Mauritania–Senegal border

The Mauritania–Senegal border is 742 km (461 m) in length and runs from the Atlantic Ocean in the west along the Senegal River to the tripoint with Mali in the east.[1]

Map of the Mauritania-Senegal border


The border starts in the west at the Atlantic coast and then goes east, crossing the Langue de Barbarie spit, and then veers north, utilising the Marigot de Mambatio, before reaching the Senegal river. The border then follows this river eastwards in a broad arc, terminating at the Mali tripoint at the Senegal/Falémé confluence.[2]


France had begun settling on the coasts of modern Mauritania and Senegal in the 17th-18th centuries, gradually extended their rule further inland as far as modern Mali during the 1850s-80s.[3][4] As a result of the ‘Scramble for Africa’ in the 1880s, France gained control the upper valley of the Niger River (roughly equivalent to the areas of modern Mali and Niger).[3] France occupied this area in 1900;,followed by Mauritania in 1903-04. Mali (then referred to as French Sudan) was originally included, along with modern Niger and Burkina Faso, within the Upper Senegal and Niger colony, however it was later split off and,along with Mauritania, became a constituent of the federal colony of French West Africa (Afrique occidentale française, abbreviated AOF).[5][3] The following year on 25 February 1905 France created a border between Senegal and Mauritania along the Senegal river, which was then described in more detail in a decree of 8 December 1933.[3][2]

As the movement for decolonisation grew in the post-Second World War era, France gradually granted more political rights and representation for their sub-Saharan African colonies, culminating in the granting of broad internal autonomy to French West Africa in 1958 within the framework of the French Community.[6] In 1960 both Mauritania and Senegal gained independence, and their mutual frontier became an international one between two states.

Border crossing at Rosso

Relations between the two states, initially fairly good, deteriorated in the 1980s due to various disputes along the Senegal river, exacerbated by droughts and long-standing ethnic tension. The disputes erupted into armed clashes along the frontier in 1989, resulting in a war that ended in 1991.[7]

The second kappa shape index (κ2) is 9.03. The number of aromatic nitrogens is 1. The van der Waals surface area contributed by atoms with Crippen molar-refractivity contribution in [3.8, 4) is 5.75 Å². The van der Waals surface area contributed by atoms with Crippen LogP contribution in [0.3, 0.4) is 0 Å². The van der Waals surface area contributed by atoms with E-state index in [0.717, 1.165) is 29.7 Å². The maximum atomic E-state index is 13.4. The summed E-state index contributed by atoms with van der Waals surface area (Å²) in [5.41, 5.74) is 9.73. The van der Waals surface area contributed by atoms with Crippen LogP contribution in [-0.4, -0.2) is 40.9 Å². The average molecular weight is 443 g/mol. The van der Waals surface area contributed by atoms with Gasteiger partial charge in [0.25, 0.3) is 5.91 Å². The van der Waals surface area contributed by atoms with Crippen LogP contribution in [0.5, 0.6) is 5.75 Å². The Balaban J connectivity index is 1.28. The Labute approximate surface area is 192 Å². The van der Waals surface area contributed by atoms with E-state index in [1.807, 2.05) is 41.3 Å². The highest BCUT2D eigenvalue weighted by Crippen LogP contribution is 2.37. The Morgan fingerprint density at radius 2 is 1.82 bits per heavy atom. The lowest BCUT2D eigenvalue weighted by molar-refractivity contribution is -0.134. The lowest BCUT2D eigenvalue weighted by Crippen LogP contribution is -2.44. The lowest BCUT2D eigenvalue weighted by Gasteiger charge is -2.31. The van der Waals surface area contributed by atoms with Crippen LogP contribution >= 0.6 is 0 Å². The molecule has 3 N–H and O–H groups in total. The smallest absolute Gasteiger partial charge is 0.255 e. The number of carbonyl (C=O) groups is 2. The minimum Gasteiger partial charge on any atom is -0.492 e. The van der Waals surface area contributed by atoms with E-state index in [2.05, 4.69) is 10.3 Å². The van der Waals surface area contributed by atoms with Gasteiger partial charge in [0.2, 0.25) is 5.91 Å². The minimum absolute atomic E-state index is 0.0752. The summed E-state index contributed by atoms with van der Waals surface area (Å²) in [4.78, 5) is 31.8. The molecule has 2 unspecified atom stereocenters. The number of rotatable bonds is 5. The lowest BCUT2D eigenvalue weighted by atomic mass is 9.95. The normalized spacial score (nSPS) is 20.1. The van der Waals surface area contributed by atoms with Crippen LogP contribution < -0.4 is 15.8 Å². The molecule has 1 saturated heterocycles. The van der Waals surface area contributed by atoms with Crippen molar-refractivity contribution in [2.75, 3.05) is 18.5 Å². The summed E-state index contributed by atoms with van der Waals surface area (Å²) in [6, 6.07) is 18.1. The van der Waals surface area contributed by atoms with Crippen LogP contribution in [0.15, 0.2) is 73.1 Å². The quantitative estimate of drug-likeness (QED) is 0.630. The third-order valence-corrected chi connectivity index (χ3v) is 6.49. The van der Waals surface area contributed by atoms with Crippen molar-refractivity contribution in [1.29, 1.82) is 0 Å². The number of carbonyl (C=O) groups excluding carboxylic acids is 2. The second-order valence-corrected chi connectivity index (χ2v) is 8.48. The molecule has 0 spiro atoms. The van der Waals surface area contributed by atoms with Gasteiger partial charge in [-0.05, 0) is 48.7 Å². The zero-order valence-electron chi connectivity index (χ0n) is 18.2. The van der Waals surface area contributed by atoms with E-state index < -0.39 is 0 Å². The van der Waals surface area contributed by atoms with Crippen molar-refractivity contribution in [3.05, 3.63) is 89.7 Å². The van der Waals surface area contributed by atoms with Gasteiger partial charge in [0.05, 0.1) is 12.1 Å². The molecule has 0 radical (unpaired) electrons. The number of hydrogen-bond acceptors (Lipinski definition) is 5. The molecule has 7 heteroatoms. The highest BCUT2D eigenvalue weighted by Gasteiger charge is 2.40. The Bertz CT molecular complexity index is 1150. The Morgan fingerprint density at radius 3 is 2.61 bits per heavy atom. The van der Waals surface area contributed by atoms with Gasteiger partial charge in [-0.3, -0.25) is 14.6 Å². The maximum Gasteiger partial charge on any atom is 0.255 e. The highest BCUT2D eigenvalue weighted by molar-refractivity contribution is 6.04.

Settlements near the border

Border crossing



See also


  1. CIA World Factbook – Senegal, retrieved 19 January 2020
  2. Brownlie, Ian (1979). African Boundaries: A Legal and Diplomatic Encyclopedia. Institute for International Affairs, Hurst and Co. pp. 431–35.
  3. International Boundary Study No. 78 - Mauritania-Senegal Boundary (PDF), 15 July 1967, retrieved 19 January 2020
  4. Klein, Martin A., Islam and Imperialism in Senegal Sine-Saloum, 1847–1914, p. 46. Published by Edinburgh University Press (1968). ISBN 0-85224-029-5
  5. Decree 7 September 1911, rattachant le territoire militaire du Niger au gouvernement général de l'Afrique occidentale française, published in the Official Journal of the French Republic on 12 Septembre 1911 (Online)
  6. Haine, Scott (2000). The History of France (1st ed.). Greenwood Press. p. 183. ISBN 0-313-30328-2.
  7. "Mauitanian-Senegalese Border War 1989-1991". 16 December 2000. Archived from the original on 9 July 2012. Retrieved 23 November 2007.
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